Meant to be a quick update, but it’s not

April 30th, 2010 § Comments Off on Meant to be a quick update, but it’s not § permalink

Chichen Itza was named one of the new “7 wonders of the world” a few years back…Having been there 10 years ago, I can say that the designation has certainly increased tourism there. Prior to that, a woman fell from the top of the pyramid called El Castillo, all the way down, and died on the way to the hospital. These factors have led to the roping off of all the structures: preservation of both the ruins and lives, though I heard a guide say the decision to rope off the structures had more to do with their preservation than people falling to their deaths. Now, that’s the Mayan spirit (you know, they did practice human sacrifice).

So, watching the pulsing red sunburned tourists bussed in from Cancun in their bathing suits (they probably stop at a cenote to swim on the way), I was happy that Benjamin and I have planned to visit many more remote ruins. On the Yucatán peninsula, there are ruins everywhere, from different periods of time, with varying styles & features to keep from getting “Ruin fatigue.”

Now based in Mérida, we’re making day trips to said remote ruins. Today we visited one I can’t pronounce and can barely type: Dzibilchaltun. It was very peaceful and serene, and free from the crowds at Chichen Itza, enough to imagine what life might have been like for the Maya who lived here, as they gathered to sit on the longest set of stairs in all of MesoAmerica that surrounded the public square to watch the goings on. Now, they would have a view of newer ruins in the square: a colonial-era chapel. So much story can be told by the walls of crumbling buildings.

We’ll be visiting more ruins from here along the “Puuc Route,” a day trip that will take us to a handful of sites (Uxmal, Kabah, Sayil, X-Lapak, Labna), as well as through villages and past caves and cenotes (natural swimming holes; there are underground rivers here, exposed by sinkholes in the limestone shelf of land we travel upon).

We’re also going to a place called Celestún, a fishing village, where the thing to do is rent a boat and guide to go out on the river and watch the hundreds of pink flamingos that gather here.

And between all that, Mérida is its own hub of activity (well, with a Yucatecan pace). There are free nightly concerts at the parks and plazas. Last night we went to a “serenade” in Santa Lucia Park; several groups of performers played different types of music–a 15-piece band and dancers dressed in traditional costume kicked off the show. And, these shows are not for tourists; they are for the populace of Mérida, who come in droves and purchase 10″ tall ice cream cones & hot dogs sold by vendors who wheel their carts up to the curb.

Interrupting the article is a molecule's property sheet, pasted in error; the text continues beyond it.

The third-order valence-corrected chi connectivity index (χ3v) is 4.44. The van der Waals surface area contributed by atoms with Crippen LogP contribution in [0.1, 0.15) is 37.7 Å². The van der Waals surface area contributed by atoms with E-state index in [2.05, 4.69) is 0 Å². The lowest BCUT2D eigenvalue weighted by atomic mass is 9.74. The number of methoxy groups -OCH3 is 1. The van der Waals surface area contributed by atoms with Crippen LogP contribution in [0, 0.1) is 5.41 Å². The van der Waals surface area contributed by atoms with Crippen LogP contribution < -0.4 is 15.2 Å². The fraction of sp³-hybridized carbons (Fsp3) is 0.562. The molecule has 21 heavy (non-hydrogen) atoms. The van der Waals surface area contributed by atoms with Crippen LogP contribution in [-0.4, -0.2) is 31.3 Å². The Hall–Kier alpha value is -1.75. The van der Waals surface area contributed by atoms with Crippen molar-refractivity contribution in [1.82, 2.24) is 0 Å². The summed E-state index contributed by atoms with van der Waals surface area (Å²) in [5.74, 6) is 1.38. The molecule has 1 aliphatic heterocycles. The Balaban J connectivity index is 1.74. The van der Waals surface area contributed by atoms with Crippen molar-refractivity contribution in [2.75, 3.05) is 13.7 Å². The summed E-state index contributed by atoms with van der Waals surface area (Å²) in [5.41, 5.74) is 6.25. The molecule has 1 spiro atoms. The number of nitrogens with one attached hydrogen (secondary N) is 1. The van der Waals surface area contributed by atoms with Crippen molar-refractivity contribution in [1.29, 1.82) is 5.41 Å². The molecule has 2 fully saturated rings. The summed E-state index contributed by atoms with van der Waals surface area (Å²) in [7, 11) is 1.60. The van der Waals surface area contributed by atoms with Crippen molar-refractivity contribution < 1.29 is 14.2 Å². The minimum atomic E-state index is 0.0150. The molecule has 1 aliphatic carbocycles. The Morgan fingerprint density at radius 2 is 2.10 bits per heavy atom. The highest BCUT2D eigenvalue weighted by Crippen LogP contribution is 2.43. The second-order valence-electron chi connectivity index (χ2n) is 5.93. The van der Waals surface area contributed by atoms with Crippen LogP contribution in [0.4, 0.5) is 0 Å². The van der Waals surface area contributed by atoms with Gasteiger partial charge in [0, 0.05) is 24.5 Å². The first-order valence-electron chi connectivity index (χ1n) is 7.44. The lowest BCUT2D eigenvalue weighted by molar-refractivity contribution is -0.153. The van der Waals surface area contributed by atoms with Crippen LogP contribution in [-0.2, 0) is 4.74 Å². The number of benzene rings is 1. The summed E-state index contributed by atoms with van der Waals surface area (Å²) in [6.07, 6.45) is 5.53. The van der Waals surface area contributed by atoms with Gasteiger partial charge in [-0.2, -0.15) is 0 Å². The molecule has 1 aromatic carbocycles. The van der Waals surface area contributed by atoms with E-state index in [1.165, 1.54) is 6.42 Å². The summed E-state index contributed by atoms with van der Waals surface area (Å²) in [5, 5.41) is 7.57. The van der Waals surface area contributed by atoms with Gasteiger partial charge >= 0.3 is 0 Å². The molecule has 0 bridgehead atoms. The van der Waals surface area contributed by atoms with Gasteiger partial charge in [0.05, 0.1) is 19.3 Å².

Yesterday, we met a couple who’d just arrived in Mérida and were on their way to the bus station to get tickets back to Cozumel. They didn’t think there was anything to do here! Having a car at our disposal helps, but all of these destinations are accessible with public transportation, too.

I have yet to discover the secrets of the Mayan calendar, though. It’s one of my missions while here, given that some think it predicts the end of the world in December 2012. If that happens, I really should stop worrying about the fried foods and cheese prevalent in Mexican cuisine. I’d be OK eating happy and being fat for 2 years if the world were actually going to end…

More food shots

April 30th, 2010 § Comments Off on More food shots § permalink

Desayuno Regional (regional (typical) breakfast) | El Quijote at Hotel San Clemente, Valladolid (40 pesos, $3.33)

Burro de Rajas (like a burrito, with sauteed green chili & mushrooms) | lunch at Las Campanas, Valladolid (30 pesos, $2.50)

Pollo Pibil (Yucatecan specialty, cooked in banana leaf) | dinner at Las Campanas, Valladolid (45 pesos, $3.75)

Pollo (off the BBQ) | road side lunch at El Pollo Mexicano, Pisé - just outside of Chichen Itza (75 pesos, $6.25 – for 1 chicken & 2 plates with sides)

Agua de Mélon | lunch at Café Chocolate, Mérida (58 pesos for the pitcher, $4.83)

Panini de Atun (tuna sandwich) | lunch at Café Chocolate, Mérida (55 pesos, $4.60)

Frances de Huevos y Longaniza (breakfast sandwich with eggs & Valladolid sausage) | La Blanca Mérida (72 pesos including coffee & juice, $6.00)

Huevos Motuleños (Yucatecan specialty: fried eggs on fried tortillas smeared with refried beans, topped with peas, ham, cheese & sauce) | breakfast at La Blanca Mérida (52 pesos including coffee & juice, $4.33)

Glad I don’t depend on credit

April 30th, 2010 § 1 comment § permalink